2. Hard to believe it’s August already, but that means teams’ non-conference schedules should leak out on a weekly basis now. Kansas State released its non-conference slate, which includes a date in the NIT Season Tip-Off (field not released yet), a road game at George Washington, and two neutral-site games against Gonzaga (in Seattle) and Florida (in Kansas City). It’s a solid schedule for a veteran team in Bruce Weber’s first season, and we’re especially looking forward to those showdowns with Gonzaga and Florida, both contenders in their respective leagues likely to begin the season in the Top 25.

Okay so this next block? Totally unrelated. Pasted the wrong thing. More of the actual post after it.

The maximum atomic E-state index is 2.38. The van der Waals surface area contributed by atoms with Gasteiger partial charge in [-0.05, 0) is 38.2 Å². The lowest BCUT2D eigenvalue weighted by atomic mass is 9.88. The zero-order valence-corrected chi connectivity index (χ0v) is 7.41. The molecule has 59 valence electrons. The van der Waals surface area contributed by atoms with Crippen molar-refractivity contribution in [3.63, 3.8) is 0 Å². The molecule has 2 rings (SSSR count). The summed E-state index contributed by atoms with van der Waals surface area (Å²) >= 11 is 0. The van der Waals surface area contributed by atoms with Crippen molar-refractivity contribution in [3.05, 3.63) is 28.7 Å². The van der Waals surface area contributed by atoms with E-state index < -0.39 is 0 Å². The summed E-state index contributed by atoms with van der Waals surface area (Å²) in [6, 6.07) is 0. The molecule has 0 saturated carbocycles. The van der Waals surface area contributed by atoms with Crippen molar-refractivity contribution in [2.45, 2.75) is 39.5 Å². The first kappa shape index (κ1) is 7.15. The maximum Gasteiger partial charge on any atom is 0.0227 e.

3. It seems like players have transferred from Texas Tech all summer long, but finally, Billy Gillispie is getting a little good news on the opposite end. Reports are swirling that Blake Nash will transfer into the program from South Florida. The 6’1” point guard has been all over the place during his eccentric career. He hails from Arizona and played a season at Williston State in North Dakota. Then he went to junior college. Then he went to South Florida, where averaged 3.4 points per game and participated — albeit sparingly — in all three of last season’s NCAA Tournament games under Stan Heath. According to the article we linked to, the roster move hasn’t even been verified by Texas Tech yet. Nash apparently has transferred to Tech because his ailing father lives in nearby Plainview, so it’s likely he’d be able to play right away.